iPhone 6S camera tested in depth

On the surface, the iPhone 6S camera app is really simple to use. You can just point it at the subject you want to photograph, tap the shutter button and it takes the picture – it takes care of both the focusing and exposure automatically, recognizing any faces in the scene and using the HDR mode if the brightness range in the scene is too high for the camera to capture with a regular exposure.


You can use the volume controls as an alternative shutter release, but I prefer the on-screen button. Pressing the volume buttons weakens your grip on the phone, especially when you're holding it horizontally. You're also more likely to jog the camera.

There is one obvious limitation compared to a regular digital camera – there's no zoom. You can use a digital zoom function, but this simply blows up a smaller area of the picture, sacrificing pixels and resolution. We wouldn't recommend digital zoom on any camera.

So you can't zoom in optically on objects which are further away – the only way to make them bigger is to get closer (long ago, almost all photographs were shot this way…). This feels like a major restriction at first – it certainly rules out any kind of long-distance sports or wildlife photography – but after a while you adapt, and you start to notice that in some ways it's a very liberating thing. There's less to think about when you're taking pictures, leaving you free to concentrate on what you're photographing. iPhone photography is spontaneous and instinctive. It makes you explore and interact with your subjects much more closely, which often yields photographs and angles you wouldn't have thought of before.

The other restriction is that there are no manual controls for exposure or focus, two of the first things you'd look for in any kind of serious camera. There are, however, features which achieve practically the same thing.

Focus and exposure adjustment

iPhone 6S camera

First, you can simply tap anywhere on the screen to lock the focus and exposure at that point – it's like spot metering and manual focus point selection rolled into one (there are third-party camera apps which can separate the focus and exposure points so that you can set them individually).


It's so useful to be able to tap the screen to set the focus and exposure on a particular area. I do this on my DSLR too, but it's super-quick on the iPhone.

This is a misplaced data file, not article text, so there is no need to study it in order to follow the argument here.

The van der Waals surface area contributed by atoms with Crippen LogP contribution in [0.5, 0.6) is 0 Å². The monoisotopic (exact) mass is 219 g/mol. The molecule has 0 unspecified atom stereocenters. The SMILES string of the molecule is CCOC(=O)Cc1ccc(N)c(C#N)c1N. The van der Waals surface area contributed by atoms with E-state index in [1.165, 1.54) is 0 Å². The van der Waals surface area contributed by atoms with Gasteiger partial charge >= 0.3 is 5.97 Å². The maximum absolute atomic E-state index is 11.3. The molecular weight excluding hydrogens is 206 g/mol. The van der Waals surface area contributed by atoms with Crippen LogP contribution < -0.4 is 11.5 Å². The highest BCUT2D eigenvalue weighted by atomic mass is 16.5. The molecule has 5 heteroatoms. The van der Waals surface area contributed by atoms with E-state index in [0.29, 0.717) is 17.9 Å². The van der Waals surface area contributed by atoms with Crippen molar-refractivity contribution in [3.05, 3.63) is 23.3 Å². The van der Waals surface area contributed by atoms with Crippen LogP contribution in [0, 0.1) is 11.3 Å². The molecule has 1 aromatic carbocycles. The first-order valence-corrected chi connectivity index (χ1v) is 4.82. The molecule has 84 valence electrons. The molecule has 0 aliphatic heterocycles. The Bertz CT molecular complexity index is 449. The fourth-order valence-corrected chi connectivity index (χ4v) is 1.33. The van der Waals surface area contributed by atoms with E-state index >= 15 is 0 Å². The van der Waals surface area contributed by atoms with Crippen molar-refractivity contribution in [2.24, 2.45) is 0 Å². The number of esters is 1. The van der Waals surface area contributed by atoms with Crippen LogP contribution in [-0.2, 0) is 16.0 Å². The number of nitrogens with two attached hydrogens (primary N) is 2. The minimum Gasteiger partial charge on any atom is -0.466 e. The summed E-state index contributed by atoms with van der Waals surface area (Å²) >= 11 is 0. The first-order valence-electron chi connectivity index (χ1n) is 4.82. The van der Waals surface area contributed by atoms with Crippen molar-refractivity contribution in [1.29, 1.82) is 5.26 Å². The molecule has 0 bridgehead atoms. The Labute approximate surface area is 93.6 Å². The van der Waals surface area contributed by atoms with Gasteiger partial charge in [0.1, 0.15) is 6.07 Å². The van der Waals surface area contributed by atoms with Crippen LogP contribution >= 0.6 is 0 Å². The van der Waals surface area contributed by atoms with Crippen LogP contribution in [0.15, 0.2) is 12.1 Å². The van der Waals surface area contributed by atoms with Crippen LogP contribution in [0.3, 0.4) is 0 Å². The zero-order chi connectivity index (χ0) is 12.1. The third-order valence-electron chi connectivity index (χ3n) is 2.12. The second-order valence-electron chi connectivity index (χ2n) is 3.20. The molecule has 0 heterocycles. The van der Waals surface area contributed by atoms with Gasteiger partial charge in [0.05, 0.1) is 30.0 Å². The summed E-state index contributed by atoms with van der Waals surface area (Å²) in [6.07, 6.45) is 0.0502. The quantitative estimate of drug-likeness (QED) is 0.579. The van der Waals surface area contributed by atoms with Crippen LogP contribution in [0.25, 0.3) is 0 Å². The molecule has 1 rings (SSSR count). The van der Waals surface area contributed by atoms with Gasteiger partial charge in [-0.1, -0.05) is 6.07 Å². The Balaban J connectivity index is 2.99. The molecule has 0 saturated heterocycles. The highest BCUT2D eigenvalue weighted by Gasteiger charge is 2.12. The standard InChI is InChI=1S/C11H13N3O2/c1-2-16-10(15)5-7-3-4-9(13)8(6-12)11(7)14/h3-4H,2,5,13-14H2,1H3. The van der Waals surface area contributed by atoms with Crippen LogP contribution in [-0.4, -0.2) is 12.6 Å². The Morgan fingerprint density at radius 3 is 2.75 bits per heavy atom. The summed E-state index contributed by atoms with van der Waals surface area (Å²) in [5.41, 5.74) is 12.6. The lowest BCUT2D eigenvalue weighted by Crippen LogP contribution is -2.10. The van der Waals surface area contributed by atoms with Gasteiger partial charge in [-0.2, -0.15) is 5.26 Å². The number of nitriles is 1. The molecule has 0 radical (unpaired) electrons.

It goes even further than that, though. Alongside the focus/exposure box is an exposure compensation slider – you can drag up and down on the screen (you don't have to drag on the slider gadget itself, dragging anywhere on the screen will do) to increase or reduce the exposure level. This is especially useful if you're shooting intrinsically light or dark subjects, which tend to fool any light metering system.

AE/AF lock

The camera app goes further than this, though. If you tap and hold, the camera applies an AE/AF lock function that persists even after you've taken the picture and you're lining up the next. It's a way of fixing the focus and exposure across a whole series of pictures, which can be really useful if the background is changing, say, but the lighting on your subject is staying the same.

iPhone 6S camera

You can lock the focus and exposure for a video, a panorama or a whole series of still images.

This AE/AF lock function doesn't just work in the Photo mode. You can also use it in the Pano and video modes, and this is where you start to see its real potential.


The ability to use the AE/AF lock across all sorts of modes, including panoramas and video, is a real asset.

There is a conspicuous lack of any reference to white balance. The camera does a good job of correcting the colours in a range of outdoor and indoor lighting conditions, but you have no direct control over the setting. It does appear to be locked at the same time as the focus and exposure settings, however.

So one way or another it's not difficult to get shots looking just how you want them – and the iPhone does produce a really good hit-rate of technically successful pictures.

Rod Lawton is Head of Testing for Future Publishing’s photography magazines, including Digital Camera, N-Photo, PhotoPlus, Professional Photography, Photography Week and Practical Photoshop.